Tag: secondary meaning

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IPR of pre-AIA patent not an unconstitutional taking
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Italian Supreme Court on Secondary Meaning: When a Registered Generic Sign can Become a Trademark

IPR of pre-AIA patent not an unconstitutional taking

In a notable, albeit not surprising, U.S. Federal Circuit decision today, the panel in Celgene Corp. v. Peter confirmed that an inter partes review finding of unpatentability of a pre-AIA patent is not an unconstitutional taking. (slip op. 2018-1171 (July 30, 2019)).

Noting an opening in the recent Supreme Court decision in Oil States, the Federal Circuit deemed the circumstances exceptional as their basis for review of an issue not before the PTAB in the underlying proceeding. The panel reasoned that the proceeding being “curative” in nature, and the approximately forty year period of time in which PTAB proceedings have existed subjecting granted patents to potential cancellations for that duration weighted against any unconstitutionality.

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Italian Supreme Court on Secondary Meaning: When a Registered Generic Sign can Become a Trademark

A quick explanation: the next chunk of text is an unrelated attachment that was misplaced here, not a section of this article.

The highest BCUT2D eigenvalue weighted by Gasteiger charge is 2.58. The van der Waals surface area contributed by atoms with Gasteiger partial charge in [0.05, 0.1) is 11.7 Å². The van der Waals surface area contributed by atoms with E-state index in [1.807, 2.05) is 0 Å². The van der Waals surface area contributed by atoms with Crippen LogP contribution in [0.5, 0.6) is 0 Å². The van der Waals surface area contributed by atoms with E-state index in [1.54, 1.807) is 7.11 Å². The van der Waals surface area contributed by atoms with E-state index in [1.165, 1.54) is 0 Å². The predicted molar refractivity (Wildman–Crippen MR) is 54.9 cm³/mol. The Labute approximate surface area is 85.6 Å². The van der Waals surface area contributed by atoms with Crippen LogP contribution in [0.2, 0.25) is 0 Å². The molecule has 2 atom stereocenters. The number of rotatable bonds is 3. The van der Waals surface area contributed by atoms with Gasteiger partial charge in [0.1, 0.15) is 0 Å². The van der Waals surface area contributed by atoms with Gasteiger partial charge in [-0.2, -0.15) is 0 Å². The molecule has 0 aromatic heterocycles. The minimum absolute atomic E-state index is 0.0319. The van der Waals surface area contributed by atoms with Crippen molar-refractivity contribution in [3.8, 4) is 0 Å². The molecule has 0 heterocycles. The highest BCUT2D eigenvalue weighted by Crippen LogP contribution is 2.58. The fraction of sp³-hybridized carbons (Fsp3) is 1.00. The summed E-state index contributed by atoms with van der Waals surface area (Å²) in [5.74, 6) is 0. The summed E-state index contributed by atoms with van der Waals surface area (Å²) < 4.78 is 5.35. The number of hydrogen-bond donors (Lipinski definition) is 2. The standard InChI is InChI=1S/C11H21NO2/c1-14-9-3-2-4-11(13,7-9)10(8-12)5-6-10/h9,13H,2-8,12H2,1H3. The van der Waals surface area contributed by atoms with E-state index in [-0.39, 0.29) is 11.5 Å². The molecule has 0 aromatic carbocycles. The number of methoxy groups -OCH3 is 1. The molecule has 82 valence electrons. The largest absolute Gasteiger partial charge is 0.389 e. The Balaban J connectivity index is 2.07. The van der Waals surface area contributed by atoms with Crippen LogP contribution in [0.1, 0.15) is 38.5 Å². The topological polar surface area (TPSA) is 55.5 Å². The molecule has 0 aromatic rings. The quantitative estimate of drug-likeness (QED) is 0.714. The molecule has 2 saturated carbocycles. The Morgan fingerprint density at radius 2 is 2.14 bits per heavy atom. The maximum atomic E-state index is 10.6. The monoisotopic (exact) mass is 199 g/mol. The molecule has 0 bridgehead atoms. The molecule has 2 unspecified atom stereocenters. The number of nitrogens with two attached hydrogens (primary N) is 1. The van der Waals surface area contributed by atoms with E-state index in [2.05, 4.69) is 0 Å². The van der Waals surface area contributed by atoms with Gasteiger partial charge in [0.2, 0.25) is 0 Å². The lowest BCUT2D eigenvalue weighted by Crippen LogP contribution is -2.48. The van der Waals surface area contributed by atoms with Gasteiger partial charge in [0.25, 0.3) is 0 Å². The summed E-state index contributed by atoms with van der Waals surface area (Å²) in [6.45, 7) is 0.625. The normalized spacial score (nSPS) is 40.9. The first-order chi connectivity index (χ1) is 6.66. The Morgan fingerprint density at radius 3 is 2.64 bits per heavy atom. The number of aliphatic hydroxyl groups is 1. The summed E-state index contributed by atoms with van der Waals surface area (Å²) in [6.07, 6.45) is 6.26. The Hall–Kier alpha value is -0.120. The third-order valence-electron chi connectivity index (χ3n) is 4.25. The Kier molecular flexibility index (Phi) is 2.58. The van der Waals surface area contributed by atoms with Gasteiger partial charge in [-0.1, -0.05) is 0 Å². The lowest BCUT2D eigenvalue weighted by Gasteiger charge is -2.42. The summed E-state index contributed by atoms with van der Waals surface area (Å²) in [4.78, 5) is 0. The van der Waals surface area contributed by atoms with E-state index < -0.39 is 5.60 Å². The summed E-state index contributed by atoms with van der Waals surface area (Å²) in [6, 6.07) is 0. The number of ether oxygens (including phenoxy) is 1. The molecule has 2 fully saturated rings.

On 19 April 2016, the Italian Supreme Court passed on secondary meaning, overruling two sets of proceedings of the courts of merits which declared the invalidity of a trademark.

The case arose some debate among professionals since the trademark declared invalid was registered by a very well-known bathroom tissue producer which invested substantial efforts for decades to ensure that its registered generic sign (“Rotoloni” which literally means big toilet roll) had acquired distinctiveness by way of secondary meaning.

As a result of its efforts, the defendant offered a public opinion survey evidencing that 51% of interviewed consumers were recognizing the generic sign at issue as distinctive of products coming from a specific company. Read More

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